When Health and Religion Meet
By Dr Emil Shehadeh
What does medicine have to do with religion? Well, this week, after 15 years of trying to draw attention to their plight, 1400 sexually abused people in Rotherham had their suffering aired in the British media. Justice at last? Perhaps just the beginning of justice. It was announced that the vast majority of perpetrators were of Pakistani Muslim background. More importantly, it was announced that the repeated desperate attempts of the victims to seek justice had been for many years frustrated by various agencies in the name of political correctness, specifically the fear of being accused of Islamophobia. The report on the Rotherham scandal is a landmark in British sociology and health.
Why do I put sociology and health at par? Because what we believe determines our social values and our behaviour, which in turn affects our health. If we believe that alcohol excess is evil, we are less likely to fall fowl of its evil impact on health. In Victorian England, the Church was much more vociferous against alcohol excess and promiscuity. Now the church has been emasculated and seems to bow too much to political correctness. Therefore alcohol excess and sexual promiscuity continue to exert a significant negative impact on our health and our NHS.
Back to the Rotherham sexual abuse scandal. Minorities in the UK, especially the Muslim minority, are very outspoken, and certainly no pushovers. They are quick to defend their corner at the slightest hint of unfairness or inequality. They want to be treated equally. So here goes. Just as the Catholic Church, in a free Christian Britain, has had to accept criticism for its sexual abuse endemic, so must the Muslims of the UK. The culture of secrecy, collusion and cover up in the Catholic Church may be attributed to it power structure. The Muslim community shares the same handicap. Men in Islam have too much power. Islam often appears to be Phallocentric.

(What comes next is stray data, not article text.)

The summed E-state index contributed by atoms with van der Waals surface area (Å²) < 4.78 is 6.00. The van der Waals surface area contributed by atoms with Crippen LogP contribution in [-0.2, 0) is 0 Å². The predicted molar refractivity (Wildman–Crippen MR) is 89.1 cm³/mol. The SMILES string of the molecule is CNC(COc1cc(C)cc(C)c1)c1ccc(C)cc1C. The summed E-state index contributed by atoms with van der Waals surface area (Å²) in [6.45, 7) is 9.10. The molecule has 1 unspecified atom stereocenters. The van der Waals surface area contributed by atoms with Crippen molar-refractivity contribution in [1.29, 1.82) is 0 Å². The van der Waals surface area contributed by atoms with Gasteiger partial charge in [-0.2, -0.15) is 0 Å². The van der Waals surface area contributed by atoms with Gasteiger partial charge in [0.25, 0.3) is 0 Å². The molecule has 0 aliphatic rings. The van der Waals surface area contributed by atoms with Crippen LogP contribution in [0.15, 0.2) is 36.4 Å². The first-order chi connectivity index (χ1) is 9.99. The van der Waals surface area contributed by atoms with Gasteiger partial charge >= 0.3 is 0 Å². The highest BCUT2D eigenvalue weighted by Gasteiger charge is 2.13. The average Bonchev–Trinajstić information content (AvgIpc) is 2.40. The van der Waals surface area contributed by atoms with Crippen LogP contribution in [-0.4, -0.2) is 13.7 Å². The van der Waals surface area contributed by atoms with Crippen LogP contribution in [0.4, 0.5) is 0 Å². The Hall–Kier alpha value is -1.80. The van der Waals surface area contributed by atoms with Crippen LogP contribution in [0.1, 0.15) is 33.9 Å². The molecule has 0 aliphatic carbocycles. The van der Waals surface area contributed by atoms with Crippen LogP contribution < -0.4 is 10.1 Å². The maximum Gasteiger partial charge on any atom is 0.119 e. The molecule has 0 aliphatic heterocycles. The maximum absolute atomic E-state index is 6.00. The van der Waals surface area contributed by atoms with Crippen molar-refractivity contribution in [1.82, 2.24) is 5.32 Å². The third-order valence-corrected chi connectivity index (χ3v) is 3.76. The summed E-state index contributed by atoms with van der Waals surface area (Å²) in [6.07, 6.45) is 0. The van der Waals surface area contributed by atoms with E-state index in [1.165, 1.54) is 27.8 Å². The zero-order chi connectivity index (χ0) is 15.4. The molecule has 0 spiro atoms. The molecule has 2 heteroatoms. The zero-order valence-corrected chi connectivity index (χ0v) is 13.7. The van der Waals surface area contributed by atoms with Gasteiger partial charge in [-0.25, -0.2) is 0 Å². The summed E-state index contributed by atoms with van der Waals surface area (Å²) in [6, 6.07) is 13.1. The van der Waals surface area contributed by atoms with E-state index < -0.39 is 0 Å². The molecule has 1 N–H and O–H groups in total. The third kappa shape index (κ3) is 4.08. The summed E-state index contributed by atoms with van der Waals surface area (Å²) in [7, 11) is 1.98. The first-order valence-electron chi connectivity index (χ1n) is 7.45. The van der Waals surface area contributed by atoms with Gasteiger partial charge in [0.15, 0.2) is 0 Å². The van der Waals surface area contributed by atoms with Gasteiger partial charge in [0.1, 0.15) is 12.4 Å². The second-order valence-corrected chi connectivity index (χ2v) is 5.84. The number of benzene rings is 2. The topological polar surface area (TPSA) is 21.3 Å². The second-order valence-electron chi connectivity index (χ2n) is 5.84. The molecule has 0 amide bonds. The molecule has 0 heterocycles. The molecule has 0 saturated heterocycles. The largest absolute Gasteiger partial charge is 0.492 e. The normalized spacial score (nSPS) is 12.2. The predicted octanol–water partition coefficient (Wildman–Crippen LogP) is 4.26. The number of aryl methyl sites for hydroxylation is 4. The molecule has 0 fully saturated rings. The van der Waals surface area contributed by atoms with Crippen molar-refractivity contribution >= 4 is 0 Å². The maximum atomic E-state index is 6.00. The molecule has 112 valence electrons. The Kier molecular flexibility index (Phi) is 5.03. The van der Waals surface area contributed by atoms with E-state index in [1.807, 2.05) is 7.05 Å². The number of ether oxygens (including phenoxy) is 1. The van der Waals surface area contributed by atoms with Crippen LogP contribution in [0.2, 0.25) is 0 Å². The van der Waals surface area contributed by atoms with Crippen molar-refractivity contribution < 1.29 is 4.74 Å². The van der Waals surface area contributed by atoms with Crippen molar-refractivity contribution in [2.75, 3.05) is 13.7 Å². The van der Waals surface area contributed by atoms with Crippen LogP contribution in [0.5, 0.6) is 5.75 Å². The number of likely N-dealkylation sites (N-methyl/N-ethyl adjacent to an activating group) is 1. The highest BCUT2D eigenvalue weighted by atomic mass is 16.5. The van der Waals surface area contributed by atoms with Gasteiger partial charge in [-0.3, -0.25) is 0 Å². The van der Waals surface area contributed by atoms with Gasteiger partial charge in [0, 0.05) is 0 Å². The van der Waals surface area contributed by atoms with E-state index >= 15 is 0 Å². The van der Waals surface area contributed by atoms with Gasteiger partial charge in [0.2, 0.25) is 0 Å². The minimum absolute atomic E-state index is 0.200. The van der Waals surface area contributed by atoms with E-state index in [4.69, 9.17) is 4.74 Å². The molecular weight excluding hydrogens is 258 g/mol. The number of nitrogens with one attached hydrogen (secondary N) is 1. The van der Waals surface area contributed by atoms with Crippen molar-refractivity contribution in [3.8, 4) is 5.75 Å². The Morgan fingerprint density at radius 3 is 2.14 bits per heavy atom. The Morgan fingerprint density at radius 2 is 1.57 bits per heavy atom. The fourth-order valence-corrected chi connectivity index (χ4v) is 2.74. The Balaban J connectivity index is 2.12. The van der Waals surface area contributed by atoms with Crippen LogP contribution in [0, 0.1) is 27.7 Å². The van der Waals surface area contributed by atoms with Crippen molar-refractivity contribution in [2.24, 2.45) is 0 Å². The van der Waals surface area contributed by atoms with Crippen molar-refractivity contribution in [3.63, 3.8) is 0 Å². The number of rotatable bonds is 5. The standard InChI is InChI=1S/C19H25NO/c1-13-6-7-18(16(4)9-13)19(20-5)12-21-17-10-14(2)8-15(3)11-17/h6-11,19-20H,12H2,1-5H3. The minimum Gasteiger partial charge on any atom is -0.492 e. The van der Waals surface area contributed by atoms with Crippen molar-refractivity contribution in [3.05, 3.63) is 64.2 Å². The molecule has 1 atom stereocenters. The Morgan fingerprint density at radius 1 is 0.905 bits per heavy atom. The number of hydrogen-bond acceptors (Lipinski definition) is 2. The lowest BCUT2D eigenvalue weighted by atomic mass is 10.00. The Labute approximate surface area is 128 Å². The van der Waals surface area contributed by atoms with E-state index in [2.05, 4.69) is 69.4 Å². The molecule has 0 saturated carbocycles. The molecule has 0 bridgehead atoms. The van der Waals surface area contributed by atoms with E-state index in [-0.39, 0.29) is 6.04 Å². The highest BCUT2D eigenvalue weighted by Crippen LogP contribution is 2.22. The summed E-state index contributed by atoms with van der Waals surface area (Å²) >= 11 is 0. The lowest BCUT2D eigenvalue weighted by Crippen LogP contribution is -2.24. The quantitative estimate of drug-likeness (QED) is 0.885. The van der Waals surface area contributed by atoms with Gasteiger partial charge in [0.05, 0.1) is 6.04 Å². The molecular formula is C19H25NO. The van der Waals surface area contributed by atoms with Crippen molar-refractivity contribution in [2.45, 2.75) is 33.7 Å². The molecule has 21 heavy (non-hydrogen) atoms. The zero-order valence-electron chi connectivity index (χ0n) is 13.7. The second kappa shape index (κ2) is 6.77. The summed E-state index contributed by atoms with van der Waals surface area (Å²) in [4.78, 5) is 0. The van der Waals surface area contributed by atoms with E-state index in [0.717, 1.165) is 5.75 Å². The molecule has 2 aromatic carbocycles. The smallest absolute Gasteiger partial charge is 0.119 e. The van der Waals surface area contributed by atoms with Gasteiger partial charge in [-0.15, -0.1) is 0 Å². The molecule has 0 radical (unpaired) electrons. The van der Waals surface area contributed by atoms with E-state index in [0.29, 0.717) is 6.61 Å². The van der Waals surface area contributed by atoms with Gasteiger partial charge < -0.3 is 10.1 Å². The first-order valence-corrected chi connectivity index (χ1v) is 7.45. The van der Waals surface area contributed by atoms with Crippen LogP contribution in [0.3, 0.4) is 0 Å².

The Muslim religion brags about Muhammad’s virility. He was apparently so virile that he could sleep with a thousand women in one night. One questions the value of such attributes in a religious leader. Further, Muhammad had sixteen wives (numbers vary). Worse still he took sex slaves when he fought against Jewish tribes in particular. He took his adopted son’s wife whom he fancied. His favourite wife was six years of age when he married her. Muslims defend this behaviour by proudly pointing out that Muhammad only slept with his wife when she turned nine years of age. In today’s world, this would be called child sexual abuse or rape. Islam encourages sexual permissiveness by inventing all sorts of marriages. One such marriage is known as a marriage of enjoyment which could last to varying lengths, depending on a contract authorised by an Imam (Muslim Priest), for a fee. It is simply legalised prostitution. These values have no place in a modern Christian country. The fact that not all Muslims subscribe to such Islamic teaching, is no valid defence against the doctrines of the Muslim faith.